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Increase, Preneoplastic foci (hepatocytes) leads to Increase, hepatocellular adenomas and carcinomas
Key Event Relationship Overview
AOPs Referencing Relationship
|AOP Name||Adjacency||Weight of Evidence||Quantitative Understanding||Point of Contact||Author Status||OECD Status|
|Constitutive androstane receptor activation leading to hepatocellular adenomas and carcinomas in the mouse and the rat||adjacent||High||Not Specified||Brendan Ferreri-Hanberry (send email)||Open for citation & comment||EAGMST Under Review|
|Androgen receptor activation leading to hepatocellular adenomas and carcinomas (in mouse and rat)||adjacent||Evgeniia Kazymova (send email)||Open for adoption||Under Development|
|Chronic cytotoxicity leading to hepatocellular adenomas and carcinomas (in mouse and rat)||adjacent||Cataia Ives (send email)||Under Development: Contributions and Comments Welcome|
Life Stage Applicability
Key Event Relationship Description
Clonally expanded cells (foci of cellular alteration – either eosinophilic, basophilic or clear cell) have been shown to be increased at tumorigenic dose levels of CAR activators such as phenobarbital, TCPOBOP and metofluthrin. As discussed for earlier key events, the CAR-mediated events that lead to an increase in altered foci lead to a greater abundance of cells with mutations in their DNA that are less responsive to normal cell-cell signaling and control mechanisms. As a result, these foci are considered preneoplastic lesions, and can progress with time into adenomas and carcinomas. The continued CAR-mediated stimulus for increased cell proliferation within these foci (e.g. as demonstrated in studies by Kolaja et al., 1996b) will also provide an environment where the mutant cells can survive and develop into tumors.
Evidence Supporting this KER
The development of liver tumors in rodents, whether spontaneously or induced by a non-genotoxic carcinogen, has consistently included the development of altered foci as a precursor step to hepatocellular adenomas and carcinomas (Goldsworthy and Fransson-Steen, 2002; Tamura et al., 2015). These foci are considered preneoplastic lesions, and their ability to progress to form adenomas and/or carcinomas in rodents has been previously recognized. In the case of CAR activators, an increased incidence of preneoplastic foci has been consistently shown to precede tumor development, and there is a high biological plausibility for this Key Event Relationship (Elcombe et al., 2014; Goldsworthy and Fransson-Steen, 2002; Jones et al., 2009; Lake, 2009).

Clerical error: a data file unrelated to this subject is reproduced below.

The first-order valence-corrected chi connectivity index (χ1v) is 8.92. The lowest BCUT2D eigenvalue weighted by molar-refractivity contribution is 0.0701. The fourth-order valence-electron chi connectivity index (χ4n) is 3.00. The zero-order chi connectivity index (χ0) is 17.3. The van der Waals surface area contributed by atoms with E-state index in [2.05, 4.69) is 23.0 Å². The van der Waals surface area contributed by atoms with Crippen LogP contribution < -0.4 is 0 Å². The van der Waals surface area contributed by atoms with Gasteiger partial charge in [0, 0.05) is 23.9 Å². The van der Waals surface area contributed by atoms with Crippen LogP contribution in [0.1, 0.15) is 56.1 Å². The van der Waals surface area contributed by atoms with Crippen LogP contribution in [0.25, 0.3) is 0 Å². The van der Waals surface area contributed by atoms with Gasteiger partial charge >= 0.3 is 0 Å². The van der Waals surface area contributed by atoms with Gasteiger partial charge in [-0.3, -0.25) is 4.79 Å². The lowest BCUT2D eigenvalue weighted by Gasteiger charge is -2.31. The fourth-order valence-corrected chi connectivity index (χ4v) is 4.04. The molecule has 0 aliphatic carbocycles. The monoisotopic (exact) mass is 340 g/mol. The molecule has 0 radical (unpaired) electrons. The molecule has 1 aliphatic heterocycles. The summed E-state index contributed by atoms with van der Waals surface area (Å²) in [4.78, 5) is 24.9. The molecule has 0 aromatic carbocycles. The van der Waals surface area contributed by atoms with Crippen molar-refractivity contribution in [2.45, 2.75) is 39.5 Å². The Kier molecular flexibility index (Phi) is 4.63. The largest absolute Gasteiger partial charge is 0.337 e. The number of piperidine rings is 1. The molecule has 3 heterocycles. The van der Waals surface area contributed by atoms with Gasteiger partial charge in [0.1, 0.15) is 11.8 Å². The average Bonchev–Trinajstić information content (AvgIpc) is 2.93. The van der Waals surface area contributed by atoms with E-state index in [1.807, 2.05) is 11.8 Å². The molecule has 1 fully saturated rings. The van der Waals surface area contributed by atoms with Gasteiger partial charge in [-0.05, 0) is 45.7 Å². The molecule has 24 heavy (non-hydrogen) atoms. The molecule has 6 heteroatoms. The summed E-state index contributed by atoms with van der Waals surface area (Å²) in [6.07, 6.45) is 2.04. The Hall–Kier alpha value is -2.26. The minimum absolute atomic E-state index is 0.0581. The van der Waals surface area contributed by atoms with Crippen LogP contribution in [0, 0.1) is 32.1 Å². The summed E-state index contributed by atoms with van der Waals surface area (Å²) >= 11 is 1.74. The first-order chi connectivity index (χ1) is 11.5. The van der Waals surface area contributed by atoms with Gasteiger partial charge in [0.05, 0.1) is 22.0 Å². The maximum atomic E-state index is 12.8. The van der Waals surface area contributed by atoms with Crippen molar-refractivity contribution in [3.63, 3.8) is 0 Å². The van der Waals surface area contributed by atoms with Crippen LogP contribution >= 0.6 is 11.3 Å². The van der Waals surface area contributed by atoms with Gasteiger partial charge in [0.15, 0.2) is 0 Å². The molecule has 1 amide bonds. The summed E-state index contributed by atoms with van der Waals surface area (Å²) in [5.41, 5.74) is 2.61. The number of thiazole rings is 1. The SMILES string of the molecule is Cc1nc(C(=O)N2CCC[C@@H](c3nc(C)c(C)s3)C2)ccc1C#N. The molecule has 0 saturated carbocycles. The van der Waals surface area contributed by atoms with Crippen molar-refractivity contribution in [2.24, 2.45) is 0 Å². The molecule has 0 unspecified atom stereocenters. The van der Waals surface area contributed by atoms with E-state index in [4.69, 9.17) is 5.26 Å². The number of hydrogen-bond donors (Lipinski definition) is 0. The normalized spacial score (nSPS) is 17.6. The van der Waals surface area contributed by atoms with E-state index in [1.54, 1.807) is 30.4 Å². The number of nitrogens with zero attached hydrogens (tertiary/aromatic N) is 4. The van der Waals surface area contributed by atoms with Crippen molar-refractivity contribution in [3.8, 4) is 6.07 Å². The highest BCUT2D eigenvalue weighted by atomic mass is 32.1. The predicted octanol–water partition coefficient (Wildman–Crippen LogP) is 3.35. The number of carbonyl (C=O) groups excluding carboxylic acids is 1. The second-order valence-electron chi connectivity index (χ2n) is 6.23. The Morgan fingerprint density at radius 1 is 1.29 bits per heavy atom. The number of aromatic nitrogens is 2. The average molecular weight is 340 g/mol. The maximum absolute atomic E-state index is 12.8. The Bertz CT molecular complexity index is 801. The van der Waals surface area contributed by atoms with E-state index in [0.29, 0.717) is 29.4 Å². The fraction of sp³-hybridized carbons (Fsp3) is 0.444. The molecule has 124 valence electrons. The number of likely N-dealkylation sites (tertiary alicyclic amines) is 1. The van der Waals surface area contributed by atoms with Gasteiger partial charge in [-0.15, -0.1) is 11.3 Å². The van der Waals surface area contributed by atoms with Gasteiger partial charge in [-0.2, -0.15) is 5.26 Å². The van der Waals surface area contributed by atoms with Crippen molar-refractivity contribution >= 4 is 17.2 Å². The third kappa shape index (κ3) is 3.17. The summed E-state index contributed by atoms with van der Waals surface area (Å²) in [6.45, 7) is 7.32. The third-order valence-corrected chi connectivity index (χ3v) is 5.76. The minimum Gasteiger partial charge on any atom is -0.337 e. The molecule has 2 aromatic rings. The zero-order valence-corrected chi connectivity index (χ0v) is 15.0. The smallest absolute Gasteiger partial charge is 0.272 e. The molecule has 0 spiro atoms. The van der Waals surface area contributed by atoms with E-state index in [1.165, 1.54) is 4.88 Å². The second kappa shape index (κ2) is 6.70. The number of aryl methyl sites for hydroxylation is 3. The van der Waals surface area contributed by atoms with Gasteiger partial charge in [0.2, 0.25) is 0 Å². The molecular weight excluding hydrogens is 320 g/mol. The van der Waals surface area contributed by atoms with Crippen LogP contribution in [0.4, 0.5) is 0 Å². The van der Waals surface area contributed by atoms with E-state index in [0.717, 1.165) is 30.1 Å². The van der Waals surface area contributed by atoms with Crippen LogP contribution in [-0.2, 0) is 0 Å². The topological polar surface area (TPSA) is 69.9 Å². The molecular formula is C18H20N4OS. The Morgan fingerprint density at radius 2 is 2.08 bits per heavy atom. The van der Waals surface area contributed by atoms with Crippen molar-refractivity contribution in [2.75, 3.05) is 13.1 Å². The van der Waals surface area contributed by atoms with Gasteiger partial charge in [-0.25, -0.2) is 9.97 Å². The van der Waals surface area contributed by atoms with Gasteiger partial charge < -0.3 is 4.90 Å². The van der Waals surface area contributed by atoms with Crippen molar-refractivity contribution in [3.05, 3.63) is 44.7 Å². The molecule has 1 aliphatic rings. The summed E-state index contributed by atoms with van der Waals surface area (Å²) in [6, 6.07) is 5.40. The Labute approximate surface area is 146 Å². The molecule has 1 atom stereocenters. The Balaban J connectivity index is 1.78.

Uncertainties and Inconsistencies
The incidence of altered foci, and their staining properties (e.g. eosinophilic, basophilic, clear cell, mixed) are not always reported in published studies of carcinogenicity with CAR activation compounds. However, the consistent findings with well-known CAR activating compounds and their absence in CAR knockout mouse studies provide a strong basis for their existence in the CAR AOP.
Known modulating factors
Known Feedforward/Feedback loops influencing this KER
Domain of Applicability
Phenobarbital and other CAR activators do not produce liver tumors in long term studies in hamsters (Diwan et al., 1986; Elcombe et al., 2014). Consistent with the lack of effects on proliferation and on tumor development, Diwan et al. (1986) also reported that phenobarbital treatment at 500 ppm in the drinking water did not produce any increases in preneoplastic foci of cellular alteration compared to groups that received an initiator alone. Further, treatment of CAR knockout mice lacking the CAR nuclear receptor with phenobarbital or TCPOBOP produced none of the early key events (e.g. altered expression of CAR-responsive cell cycle genes, increased cell proliferation) and no increases in altered foci or tumors (Huang et al., 2005; Yamamoto et al., 2004). Therefore, the development of increased foci in the liver in response to treatment with CAR activators has strong data indicating it is specific to mice and rats, the species which also develop hepatocellular tumors in response to known CAR activators.
[see reference list at end of this AOP; it includes all cited references]